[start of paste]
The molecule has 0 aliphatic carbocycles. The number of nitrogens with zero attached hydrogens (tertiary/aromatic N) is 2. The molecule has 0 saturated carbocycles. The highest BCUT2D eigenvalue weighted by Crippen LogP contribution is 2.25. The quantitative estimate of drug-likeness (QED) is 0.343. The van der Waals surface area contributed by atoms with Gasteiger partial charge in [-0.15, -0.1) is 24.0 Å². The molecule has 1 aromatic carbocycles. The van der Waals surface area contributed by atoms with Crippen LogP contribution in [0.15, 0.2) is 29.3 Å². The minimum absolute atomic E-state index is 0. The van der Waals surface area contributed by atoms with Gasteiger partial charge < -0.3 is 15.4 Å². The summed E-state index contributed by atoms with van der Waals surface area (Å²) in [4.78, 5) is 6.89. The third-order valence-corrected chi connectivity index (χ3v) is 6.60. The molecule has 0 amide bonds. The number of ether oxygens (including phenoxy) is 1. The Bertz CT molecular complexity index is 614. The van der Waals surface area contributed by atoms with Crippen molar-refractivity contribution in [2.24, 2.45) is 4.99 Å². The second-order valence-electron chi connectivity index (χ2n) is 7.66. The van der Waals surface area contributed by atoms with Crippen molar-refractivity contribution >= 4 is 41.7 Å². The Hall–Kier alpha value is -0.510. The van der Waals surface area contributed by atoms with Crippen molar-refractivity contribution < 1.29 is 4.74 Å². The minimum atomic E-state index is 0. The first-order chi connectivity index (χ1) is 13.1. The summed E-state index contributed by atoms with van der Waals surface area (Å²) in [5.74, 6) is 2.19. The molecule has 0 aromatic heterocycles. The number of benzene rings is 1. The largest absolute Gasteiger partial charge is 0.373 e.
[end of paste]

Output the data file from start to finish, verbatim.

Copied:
The molecule has 0 aliphatic carbocycles. The number of nitrogens with zero attached hydrogens (tertiary/aromatic N) is 2. The molecule has 0 saturated carbocycles. The highest BCUT2D eigenvalue weighted by Crippen LogP contribution is 2.25. The quantitative estimate of drug-likeness (QED) is 0.343. The van der Waals surface area contributed by atoms with Gasteiger partial charge in [-0.15, -0.1) is 24.0 Å². The molecule has 1 aromatic carbocycles. The van der Waals surface area contributed by atoms with Crippen LogP contribution in [0.15, 0.2) is 29.3 Å². The minimum absolute atomic E-state index is 0. The van der Waals surface area contributed by atoms with Gasteiger partial charge < -0.3 is 15.4 Å². The summed E-state index contributed by atoms with van der Waals surface area (Å²) in [4.78, 5) is 6.89. The third-order valence-corrected chi connectivity index (χ3v) is 6.60. The molecule has 0 amide bonds. The number of ether oxygens (including phenoxy) is 1. The Bertz CT molecular complexity index is 614. The van der Waals surface area contributed by atoms with Crippen molar-refractivity contribution in [2.24, 2.45) is 4.99 Å². The second-order valence-electron chi connectivity index (χ2n) is 7.66. The van der Waals surface area contributed by atoms with Crippen molar-refractivity contribution >= 4 is 41.7 Å². The Hall–Kier alpha value is -0.510. The van der Waals surface area contributed by atoms with Crippen molar-refractivity contribution < 1.29 is 4.74 Å². The minimum atomic E-state index is 0. The first-order chi connectivity index (χ1) is 13.1. The summed E-state index contributed by atoms with van der Waals surface area (Å²) in [5.74, 6) is 2.19. The molecule has 0 aromatic heterocycles. The number of benzene rings is 1. The largest absolute Gasteiger partial charge is 0.373 e.